|Deletions are marked like this.||Additions are marked like this.|
|Line 1:||Line 1:|
|The Boost Python Library allows the use of C/C++ from Python. It is part of the larger boost package (http://www.boost.org).||'''boost.python''' binds C++ and Python. Read ["/GettingStarted"] for an introduction.|
|Line 3:||Line 3:|
|Use the Boost Python Library to quickly and easily export a C++ library to Python such that the Python interface is very similar to the C++ interface. It is designed to be minimally intrusive on your C++ design. In most cases, you should not have to alter your C++ classes in any way in order to use them with Boost.Python. The system should simply ''reflect'' your C++ classes and functions into Python.||This page serves as a forum to gather peoples' experience and as a
cookbook, as it is more dynamic by nature and open to contributors.
|Line 5:||Line 6:|
|A summary of the development goals is available on the Python [http://www.python.org/sigs/c++-sig/ C++-sig] page, which also serves as a mailing list for users of both versions of the library. A preview of the v2 documentation is available [http://cvs.sourceforge.net/cgi-bin/viewcvs.cgi/*checkout*/boost/boost/libs/python/doc/v2/index.html?rev=HEAD&content-type=text/html here], and instructions for getting started with a prerelease are available upon request.||Various items:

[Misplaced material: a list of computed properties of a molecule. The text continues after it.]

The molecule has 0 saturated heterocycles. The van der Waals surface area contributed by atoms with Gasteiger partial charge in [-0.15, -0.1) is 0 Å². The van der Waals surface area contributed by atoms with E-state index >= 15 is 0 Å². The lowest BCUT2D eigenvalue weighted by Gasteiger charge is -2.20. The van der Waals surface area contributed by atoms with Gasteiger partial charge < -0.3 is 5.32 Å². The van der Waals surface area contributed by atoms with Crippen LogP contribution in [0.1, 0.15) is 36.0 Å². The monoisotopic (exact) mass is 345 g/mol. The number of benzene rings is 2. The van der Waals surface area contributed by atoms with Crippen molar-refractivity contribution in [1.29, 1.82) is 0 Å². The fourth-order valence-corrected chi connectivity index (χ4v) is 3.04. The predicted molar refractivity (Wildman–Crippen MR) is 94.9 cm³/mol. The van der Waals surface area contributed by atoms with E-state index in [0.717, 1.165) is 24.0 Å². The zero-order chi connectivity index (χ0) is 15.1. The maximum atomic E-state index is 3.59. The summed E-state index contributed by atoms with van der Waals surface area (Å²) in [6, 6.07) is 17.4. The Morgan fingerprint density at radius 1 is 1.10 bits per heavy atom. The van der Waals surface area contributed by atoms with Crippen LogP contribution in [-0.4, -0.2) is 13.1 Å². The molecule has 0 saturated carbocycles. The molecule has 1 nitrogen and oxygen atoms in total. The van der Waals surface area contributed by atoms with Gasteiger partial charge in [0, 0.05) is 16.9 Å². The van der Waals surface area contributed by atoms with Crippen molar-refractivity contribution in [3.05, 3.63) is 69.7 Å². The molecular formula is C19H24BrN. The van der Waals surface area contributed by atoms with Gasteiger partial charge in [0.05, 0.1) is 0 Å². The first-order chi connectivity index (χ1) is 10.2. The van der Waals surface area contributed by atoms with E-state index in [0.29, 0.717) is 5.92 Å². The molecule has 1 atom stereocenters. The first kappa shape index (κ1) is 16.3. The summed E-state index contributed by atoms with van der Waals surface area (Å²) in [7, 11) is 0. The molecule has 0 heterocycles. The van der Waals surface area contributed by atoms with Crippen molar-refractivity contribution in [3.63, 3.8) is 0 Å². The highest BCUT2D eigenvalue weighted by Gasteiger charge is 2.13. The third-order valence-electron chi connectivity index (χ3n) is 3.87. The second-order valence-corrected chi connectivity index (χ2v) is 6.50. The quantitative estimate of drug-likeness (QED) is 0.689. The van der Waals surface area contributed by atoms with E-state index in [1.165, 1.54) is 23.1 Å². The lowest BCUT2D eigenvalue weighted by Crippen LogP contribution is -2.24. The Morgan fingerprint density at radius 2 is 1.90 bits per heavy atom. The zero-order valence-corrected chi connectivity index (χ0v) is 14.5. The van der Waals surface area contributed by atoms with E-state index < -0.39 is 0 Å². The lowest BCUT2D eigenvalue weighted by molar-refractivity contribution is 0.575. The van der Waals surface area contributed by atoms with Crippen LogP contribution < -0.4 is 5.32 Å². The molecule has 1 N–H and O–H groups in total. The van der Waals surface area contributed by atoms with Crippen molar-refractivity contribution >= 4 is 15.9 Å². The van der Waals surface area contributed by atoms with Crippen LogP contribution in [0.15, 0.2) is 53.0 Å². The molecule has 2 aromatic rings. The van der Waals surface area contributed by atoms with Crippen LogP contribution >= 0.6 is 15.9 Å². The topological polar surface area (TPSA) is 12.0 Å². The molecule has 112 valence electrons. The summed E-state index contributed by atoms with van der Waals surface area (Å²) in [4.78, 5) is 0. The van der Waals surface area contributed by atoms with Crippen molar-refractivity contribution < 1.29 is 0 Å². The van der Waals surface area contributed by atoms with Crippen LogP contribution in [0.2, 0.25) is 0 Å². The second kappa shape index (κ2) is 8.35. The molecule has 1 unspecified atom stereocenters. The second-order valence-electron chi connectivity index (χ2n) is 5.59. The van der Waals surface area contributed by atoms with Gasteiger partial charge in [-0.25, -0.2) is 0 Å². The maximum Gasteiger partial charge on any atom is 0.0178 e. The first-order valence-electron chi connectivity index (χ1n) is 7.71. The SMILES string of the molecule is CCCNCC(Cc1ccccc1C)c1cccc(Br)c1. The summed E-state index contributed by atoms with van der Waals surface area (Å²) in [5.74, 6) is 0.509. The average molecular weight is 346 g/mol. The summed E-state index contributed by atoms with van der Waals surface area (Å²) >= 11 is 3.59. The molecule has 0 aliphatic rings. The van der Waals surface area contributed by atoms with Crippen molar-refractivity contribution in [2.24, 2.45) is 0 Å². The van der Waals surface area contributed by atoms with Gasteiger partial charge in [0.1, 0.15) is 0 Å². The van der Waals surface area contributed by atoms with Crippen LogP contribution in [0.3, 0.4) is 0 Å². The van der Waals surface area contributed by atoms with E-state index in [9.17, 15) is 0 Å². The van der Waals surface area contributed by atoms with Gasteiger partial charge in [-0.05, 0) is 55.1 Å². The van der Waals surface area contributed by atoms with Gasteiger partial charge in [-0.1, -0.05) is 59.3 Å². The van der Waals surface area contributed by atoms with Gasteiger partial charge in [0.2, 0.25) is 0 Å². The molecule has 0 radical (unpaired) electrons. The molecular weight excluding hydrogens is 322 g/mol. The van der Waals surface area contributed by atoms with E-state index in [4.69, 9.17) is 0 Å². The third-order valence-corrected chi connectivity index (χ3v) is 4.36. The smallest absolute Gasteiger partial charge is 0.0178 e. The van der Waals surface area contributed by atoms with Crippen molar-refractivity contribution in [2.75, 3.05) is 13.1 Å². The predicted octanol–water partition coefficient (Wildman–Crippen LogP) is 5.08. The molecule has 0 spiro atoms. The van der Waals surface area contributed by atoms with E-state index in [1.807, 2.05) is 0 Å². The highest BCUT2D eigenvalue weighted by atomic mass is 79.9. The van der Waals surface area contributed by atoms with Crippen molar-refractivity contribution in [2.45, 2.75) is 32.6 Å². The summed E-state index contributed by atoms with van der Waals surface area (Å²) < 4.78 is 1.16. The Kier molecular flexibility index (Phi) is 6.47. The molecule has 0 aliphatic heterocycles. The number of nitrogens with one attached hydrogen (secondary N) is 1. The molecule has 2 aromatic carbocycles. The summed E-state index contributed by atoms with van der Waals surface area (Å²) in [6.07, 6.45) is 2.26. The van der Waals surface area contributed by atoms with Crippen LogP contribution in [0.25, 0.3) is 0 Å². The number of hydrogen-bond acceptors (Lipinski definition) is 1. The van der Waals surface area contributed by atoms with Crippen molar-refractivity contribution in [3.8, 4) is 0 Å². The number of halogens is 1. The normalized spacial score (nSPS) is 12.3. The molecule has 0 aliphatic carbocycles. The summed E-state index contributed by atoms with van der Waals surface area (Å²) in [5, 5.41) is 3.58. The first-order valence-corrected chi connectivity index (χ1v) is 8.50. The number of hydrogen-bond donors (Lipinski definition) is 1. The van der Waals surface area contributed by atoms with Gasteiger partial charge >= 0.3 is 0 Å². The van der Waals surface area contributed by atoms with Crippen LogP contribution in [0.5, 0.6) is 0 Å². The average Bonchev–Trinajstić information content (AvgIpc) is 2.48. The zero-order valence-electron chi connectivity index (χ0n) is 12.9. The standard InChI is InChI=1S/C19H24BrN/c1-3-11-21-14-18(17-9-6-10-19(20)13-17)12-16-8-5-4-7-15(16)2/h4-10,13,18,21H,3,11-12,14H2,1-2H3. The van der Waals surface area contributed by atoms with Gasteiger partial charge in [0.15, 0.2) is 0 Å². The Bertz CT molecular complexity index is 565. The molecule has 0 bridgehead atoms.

* ["/module"] level: def,scope
|Line 7:||Line 21:|
|More on http://www.boost.org/libs/python/doc/index.html||Tutorial:
|Line 9:||Line 35:|
|While v2 is being developed, this page seems like a good place to assemble v2 intro and tutorial.
boost.python binds C++ and Python. Read ["/GettingStarted"] for an introduction.
This page serves as a forum to gather peoples' experience and as a cookbook, as it is more dynamic by nature and open to contributors.
- ["/module"] level: def,scope